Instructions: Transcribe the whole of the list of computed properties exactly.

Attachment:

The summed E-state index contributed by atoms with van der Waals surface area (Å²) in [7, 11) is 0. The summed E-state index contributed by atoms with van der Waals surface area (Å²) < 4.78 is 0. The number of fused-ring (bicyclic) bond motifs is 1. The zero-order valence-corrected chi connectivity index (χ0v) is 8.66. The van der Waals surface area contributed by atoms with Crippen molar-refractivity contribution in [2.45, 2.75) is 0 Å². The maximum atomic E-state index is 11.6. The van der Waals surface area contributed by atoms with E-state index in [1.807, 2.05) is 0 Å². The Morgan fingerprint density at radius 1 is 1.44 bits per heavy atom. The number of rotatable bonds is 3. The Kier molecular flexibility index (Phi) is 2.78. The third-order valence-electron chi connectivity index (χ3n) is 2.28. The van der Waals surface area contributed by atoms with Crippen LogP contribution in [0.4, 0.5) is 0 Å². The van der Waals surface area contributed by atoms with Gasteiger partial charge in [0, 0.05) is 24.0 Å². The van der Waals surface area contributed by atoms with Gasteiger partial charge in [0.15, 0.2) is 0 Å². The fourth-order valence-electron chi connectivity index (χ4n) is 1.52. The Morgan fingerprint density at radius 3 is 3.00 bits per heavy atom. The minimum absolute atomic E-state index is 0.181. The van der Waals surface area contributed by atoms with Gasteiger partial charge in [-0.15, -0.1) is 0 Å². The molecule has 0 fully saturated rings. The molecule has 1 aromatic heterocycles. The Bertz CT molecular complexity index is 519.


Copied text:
The summed E-state index contributed by atoms with van der Waals surface area (Å²) in [7, 11) is 0. The summed E-state index contributed by atoms with van der Waals surface area (Å²) < 4.78 is 0. The number of fused-ring (bicyclic) bond motifs is 1. The zero-order valence-corrected chi connectivity index (χ0v) is 8.66. The van der Waals surface area contributed by atoms with Crippen molar-refractivity contribution in [2.45, 2.75) is 0 Å². The maximum atomic E-state index is 11.6. The van der Waals surface area contributed by atoms with E-state index in [1.807, 2.05) is 0 Å². The Morgan fingerprint density at radius 1 is 1.44 bits per heavy atom. The number of rotatable bonds is 3. The Kier molecular flexibility index (Phi) is 2.78. The third-order valence-electron chi connectivity index (χ3n) is 2.28. The van der Waals surface area contributed by atoms with Crippen LogP contribution in [0.4, 0.5) is 0 Å². The van der Waals surface area contributed by atoms with Gasteiger partial charge in [0, 0.05) is 24.0 Å². The van der Waals surface area contributed by atoms with Gasteiger partial charge in [0.15, 0.2) is 0 Å². The fourth-order valence-electron chi connectivity index (χ4n) is 1.52. The Morgan fingerprint density at radius 3 is 3.00 bits per heavy atom. The minimum absolute atomic E-state index is 0.181. The van der Waals surface area contributed by atoms with Gasteiger partial charge in [-0.15, -0.1) is 0 Å². The molecule has 0 fully saturated rings. The molecule has 1 aromatic heterocycles. The Bertz CT molecular complexity index is 519.